This follows the logic that if a tourbillon was created to be a chronometric device, then in order for it to be set accurately, it had to have a stop-seconds or hacking seconds function. Think about it this way. Back in the day when the SAS (Special Air Service) were using their 5517 MilSubs to coordinate clandestine attacks, they set their watches to the same time down to the second. Which was why it was important that their watches had a hacking function.
You couldn’t say to your commander, “Oh wait, hang on, sir, the seconds on my watch doesn’t hack, it keeps running. Can I be approximately synchronized with everyone else?” This would probably result in your being jettisoned from the cargo bay of the transport plane sans parachute. And you would deserve it, right?
So then, how is it that while there are hundreds of tourbillons in existence, there have only been six wristwatch tourbillons with a stop-seconds function? The answer is, they are difficult to make and a pain to set up perfectly. But once they have been set up, they are clearly superior to versions without stop seconds.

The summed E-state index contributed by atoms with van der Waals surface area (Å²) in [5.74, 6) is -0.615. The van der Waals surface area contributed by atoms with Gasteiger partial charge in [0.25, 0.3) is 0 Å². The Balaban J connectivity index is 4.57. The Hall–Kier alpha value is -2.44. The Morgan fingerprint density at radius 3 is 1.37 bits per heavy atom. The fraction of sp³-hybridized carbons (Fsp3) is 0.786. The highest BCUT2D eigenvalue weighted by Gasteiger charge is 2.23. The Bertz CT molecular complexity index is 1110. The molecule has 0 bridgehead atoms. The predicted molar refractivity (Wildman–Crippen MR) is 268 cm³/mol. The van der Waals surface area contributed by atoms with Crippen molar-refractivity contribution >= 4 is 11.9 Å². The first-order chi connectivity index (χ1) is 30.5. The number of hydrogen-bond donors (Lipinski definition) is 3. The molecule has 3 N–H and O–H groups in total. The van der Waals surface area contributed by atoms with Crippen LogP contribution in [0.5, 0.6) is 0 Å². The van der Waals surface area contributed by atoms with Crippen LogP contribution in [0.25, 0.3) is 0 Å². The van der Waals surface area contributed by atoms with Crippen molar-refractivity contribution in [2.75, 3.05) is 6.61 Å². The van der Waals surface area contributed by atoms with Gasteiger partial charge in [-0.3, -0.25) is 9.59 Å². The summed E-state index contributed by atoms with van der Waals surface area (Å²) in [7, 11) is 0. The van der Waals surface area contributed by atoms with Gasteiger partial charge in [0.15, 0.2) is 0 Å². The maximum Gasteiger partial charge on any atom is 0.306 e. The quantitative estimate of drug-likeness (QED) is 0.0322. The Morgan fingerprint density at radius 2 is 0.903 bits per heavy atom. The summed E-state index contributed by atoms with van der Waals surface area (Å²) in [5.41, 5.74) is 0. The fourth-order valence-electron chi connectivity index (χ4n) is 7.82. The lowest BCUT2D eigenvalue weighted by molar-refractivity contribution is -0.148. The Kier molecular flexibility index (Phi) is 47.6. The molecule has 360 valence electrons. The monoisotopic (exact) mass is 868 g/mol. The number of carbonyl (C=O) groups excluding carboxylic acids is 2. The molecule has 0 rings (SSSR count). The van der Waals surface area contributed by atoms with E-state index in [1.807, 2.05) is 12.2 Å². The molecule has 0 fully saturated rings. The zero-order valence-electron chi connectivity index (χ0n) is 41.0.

Even Breguet saw the technical merit in the creating of a stop-seconds tourbillon as he made at least one example of this watch during his lifetime. This was No. 1176, the Garde Temps Four-Minute Tourbillon, dated to 1809. The first wristwatch tourbillon with a stop-seconds function dates to 2008 and was the A. Lange & Sohne Cabaret Tourbillon. This watch was discontinued in 2013 but it has been revived this year in a stunning Handwerkskunst limited edition.
Lange’s innovation was to create a Y-shaped stop-lever to stop the balance wheel, even when one arm was potentially blocked by the pillar of the cage. This same solution was used for the 1815 Tourbillon, which ingeniously incorporates a heart-cam on the tourbillon pinion to make for a zero-reset seconds hand when the tourbillon is arrested.